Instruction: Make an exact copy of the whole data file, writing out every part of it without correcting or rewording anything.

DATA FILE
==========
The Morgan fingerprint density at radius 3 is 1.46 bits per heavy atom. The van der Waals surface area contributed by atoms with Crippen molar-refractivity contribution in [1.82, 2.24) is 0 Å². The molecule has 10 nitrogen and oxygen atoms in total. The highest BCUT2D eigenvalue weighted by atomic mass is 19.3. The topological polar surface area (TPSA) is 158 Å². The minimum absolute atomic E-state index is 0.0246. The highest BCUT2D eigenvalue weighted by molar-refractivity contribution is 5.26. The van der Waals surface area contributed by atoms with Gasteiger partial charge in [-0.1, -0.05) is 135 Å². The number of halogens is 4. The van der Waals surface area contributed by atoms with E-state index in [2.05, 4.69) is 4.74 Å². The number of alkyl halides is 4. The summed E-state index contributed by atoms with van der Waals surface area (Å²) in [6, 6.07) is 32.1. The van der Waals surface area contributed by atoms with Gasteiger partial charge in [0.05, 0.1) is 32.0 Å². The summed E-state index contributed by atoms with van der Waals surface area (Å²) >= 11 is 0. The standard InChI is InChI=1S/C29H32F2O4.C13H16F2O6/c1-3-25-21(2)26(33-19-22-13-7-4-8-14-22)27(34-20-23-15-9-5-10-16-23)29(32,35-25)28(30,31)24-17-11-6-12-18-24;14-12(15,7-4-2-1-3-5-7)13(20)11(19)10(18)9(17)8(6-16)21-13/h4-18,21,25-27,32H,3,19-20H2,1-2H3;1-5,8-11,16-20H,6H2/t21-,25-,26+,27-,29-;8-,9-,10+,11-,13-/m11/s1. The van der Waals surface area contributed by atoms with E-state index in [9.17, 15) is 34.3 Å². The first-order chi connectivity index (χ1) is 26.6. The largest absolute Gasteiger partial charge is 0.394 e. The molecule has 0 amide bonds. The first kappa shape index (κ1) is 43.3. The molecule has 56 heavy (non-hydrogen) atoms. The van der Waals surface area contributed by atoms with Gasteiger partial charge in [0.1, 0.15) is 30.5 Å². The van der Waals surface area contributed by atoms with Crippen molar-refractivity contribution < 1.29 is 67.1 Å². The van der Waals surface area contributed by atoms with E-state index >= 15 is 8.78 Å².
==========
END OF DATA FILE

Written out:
The Morgan fingerprint density at radius 3 is 1.46 bits per heavy atom. The van der Waals surface area contributed by atoms with Crippen molar-refractivity contribution in [1.82, 2.24) is 0 Å². The molecule has 10 nitrogen and oxygen atoms in total. The highest BCUT2D eigenvalue weighted by atomic mass is 19.3. The topological polar surface area (TPSA) is 158 Å². The minimum absolute atomic E-state index is 0.0246. The highest BCUT2D eigenvalue weighted by molar-refractivity contribution is 5.26. The van der Waals surface area contributed by atoms with Gasteiger partial charge in [-0.1, -0.05) is 135 Å². The number of halogens is 4. The van der Waals surface area contributed by atoms with E-state index in [2.05, 4.69) is 4.74 Å². The number of alkyl halides is 4. The summed E-state index contributed by atoms with van der Waals surface area (Å²) in [6, 6.07) is 32.1. The van der Waals surface area contributed by atoms with Gasteiger partial charge in [0.05, 0.1) is 32.0 Å². The summed E-state index contributed by atoms with van der Waals surface area (Å²) >= 11 is 0. The standard InChI is InChI=1S/C29H32F2O4.C13H16F2O6/c1-3-25-21(2)26(33-19-22-13-7-4-8-14-22)27(34-20-23-15-9-5-10-16-23)29(32,35-25)28(30,31)24-17-11-6-12-18-24;14-12(15,7-4-2-1-3-5-7)13(20)11(19)10(18)9(17)8(6-16)21-13/h4-18,21,25-27,32H,3,19-20H2,1-2H3;1-5,8-11,16-20H,6H2/t21-,25-,26+,27-,29-;8-,9-,10+,11-,13-/m11/s1. The van der Waals surface area contributed by atoms with E-state index in [9.17, 15) is 34.3 Å². The first-order chi connectivity index (χ1) is 26.6. The largest absolute Gasteiger partial charge is 0.394 e. The molecule has 0 amide bonds. The first kappa shape index (κ1) is 43.3. The molecule has 56 heavy (non-hydrogen) atoms. The van der Waals surface area contributed by atoms with Gasteiger partial charge in [0.1, 0.15) is 30.5 Å². The van der Waals surface area contributed by atoms with Crippen molar-refractivity contribution < 1.29 is 67.1 Å². The van der Waals surface area contributed by atoms with E-state index >= 15 is 8.78 Å².